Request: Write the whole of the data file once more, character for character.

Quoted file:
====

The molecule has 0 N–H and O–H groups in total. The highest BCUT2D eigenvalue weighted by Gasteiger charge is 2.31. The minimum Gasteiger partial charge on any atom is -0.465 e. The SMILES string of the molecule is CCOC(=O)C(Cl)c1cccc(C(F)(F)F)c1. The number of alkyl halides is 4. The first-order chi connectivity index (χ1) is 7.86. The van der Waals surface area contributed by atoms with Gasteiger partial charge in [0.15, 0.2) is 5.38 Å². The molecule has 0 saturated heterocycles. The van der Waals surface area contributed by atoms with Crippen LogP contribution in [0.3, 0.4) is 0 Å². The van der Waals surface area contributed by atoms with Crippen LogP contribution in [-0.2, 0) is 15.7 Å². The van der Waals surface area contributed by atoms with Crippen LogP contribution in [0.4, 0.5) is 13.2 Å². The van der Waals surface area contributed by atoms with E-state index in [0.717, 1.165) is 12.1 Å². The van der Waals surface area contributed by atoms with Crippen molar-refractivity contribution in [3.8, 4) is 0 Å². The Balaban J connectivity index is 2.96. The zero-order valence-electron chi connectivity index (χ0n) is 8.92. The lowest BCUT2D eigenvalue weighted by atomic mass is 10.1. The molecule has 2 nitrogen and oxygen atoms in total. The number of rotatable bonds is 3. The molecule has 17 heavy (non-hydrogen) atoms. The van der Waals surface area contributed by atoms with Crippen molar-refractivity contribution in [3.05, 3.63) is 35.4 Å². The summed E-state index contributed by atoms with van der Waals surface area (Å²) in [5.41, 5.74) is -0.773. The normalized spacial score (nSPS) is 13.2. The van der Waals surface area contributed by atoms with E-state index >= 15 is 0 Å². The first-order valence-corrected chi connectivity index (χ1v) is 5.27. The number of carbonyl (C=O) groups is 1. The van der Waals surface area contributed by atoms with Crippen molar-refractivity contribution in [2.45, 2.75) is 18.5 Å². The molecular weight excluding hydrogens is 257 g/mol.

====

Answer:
The molecule has 0 N–H and O–H groups in total. The highest BCUT2D eigenvalue weighted by Gasteiger charge is 2.31. The minimum Gasteiger partial charge on any atom is -0.465 e. The SMILES string of the molecule is CCOC(=O)C(Cl)c1cccc(C(F)(F)F)c1. The number of alkyl halides is 4. The first-order chi connectivity index (χ1) is 7.86. The van der Waals surface area contributed by atoms with Gasteiger partial charge in [0.15, 0.2) is 5.38 Å². The molecule has 0 saturated heterocycles. The van der Waals surface area contributed by atoms with Crippen LogP contribution in [0.3, 0.4) is 0 Å². The van der Waals surface area contributed by atoms with Crippen LogP contribution in [-0.2, 0) is 15.7 Å². The van der Waals surface area contributed by atoms with Crippen LogP contribution in [0.4, 0.5) is 13.2 Å². The van der Waals surface area contributed by atoms with E-state index in [0.717, 1.165) is 12.1 Å². The van der Waals surface area contributed by atoms with Crippen molar-refractivity contribution in [3.8, 4) is 0 Å². The Balaban J connectivity index is 2.96. The zero-order valence-electron chi connectivity index (χ0n) is 8.92. The lowest BCUT2D eigenvalue weighted by atomic mass is 10.1. The molecule has 2 nitrogen and oxygen atoms in total. The number of rotatable bonds is 3. The molecule has 17 heavy (non-hydrogen) atoms. The van der Waals surface area contributed by atoms with Crippen molar-refractivity contribution in [3.05, 3.63) is 35.4 Å². The summed E-state index contributed by atoms with van der Waals surface area (Å²) in [5.41, 5.74) is -0.773. The normalized spacial score (nSPS) is 13.2. The van der Waals surface area contributed by atoms with E-state index >= 15 is 0 Å². The first-order valence-corrected chi connectivity index (χ1v) is 5.27. The number of carbonyl (C=O) groups is 1. The van der Waals surface area contributed by atoms with Crippen molar-refractivity contribution in [2.45, 2.75) is 18.5 Å². The molecular weight excluding hydrogens is 257 g/mol.